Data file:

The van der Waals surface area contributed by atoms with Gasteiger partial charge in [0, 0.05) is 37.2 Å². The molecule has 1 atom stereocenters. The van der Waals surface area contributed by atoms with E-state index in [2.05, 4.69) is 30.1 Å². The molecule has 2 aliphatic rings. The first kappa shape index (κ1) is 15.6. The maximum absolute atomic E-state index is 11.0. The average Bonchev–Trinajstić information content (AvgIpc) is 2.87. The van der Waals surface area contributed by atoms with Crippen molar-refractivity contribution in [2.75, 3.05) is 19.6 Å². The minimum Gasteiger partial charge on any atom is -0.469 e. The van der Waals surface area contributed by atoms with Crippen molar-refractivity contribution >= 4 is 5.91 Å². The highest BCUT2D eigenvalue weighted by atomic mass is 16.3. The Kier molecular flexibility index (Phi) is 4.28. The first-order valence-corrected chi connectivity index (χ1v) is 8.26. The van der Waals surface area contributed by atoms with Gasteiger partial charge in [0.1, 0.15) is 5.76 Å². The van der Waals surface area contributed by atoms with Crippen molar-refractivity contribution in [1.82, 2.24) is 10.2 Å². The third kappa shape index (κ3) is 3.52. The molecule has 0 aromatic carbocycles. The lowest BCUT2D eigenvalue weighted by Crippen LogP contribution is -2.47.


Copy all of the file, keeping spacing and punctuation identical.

The van der Waals surface area contributed by atoms with Gasteiger partial charge in [0, 0.05) is 37.2 Å². The molecule has 1 atom stereocenters. The van der Waals surface area contributed by atoms with E-state index in [2.05, 4.69) is 30.1 Å². The molecule has 2 aliphatic rings. The first kappa shape index (κ1) is 15.6. The maximum absolute atomic E-state index is 11.0. The average Bonchev–Trinajstić information content (AvgIpc) is 2.87. The van der Waals surface area contributed by atoms with Crippen molar-refractivity contribution in [2.75, 3.05) is 19.6 Å². The minimum Gasteiger partial charge on any atom is -0.469 e. The van der Waals surface area contributed by atoms with Crippen molar-refractivity contribution >= 4 is 5.91 Å². The highest BCUT2D eigenvalue weighted by atomic mass is 16.3. The Kier molecular flexibility index (Phi) is 4.28. The first-order valence-corrected chi connectivity index (χ1v) is 8.26. The van der Waals surface area contributed by atoms with Gasteiger partial charge in [0.1, 0.15) is 5.76 Å². The van der Waals surface area contributed by atoms with Crippen molar-refractivity contribution in [1.82, 2.24) is 10.2 Å². The third kappa shape index (κ3) is 3.52. The molecule has 0 aromatic carbocycles. The lowest BCUT2D eigenvalue weighted by Crippen LogP contribution is -2.47.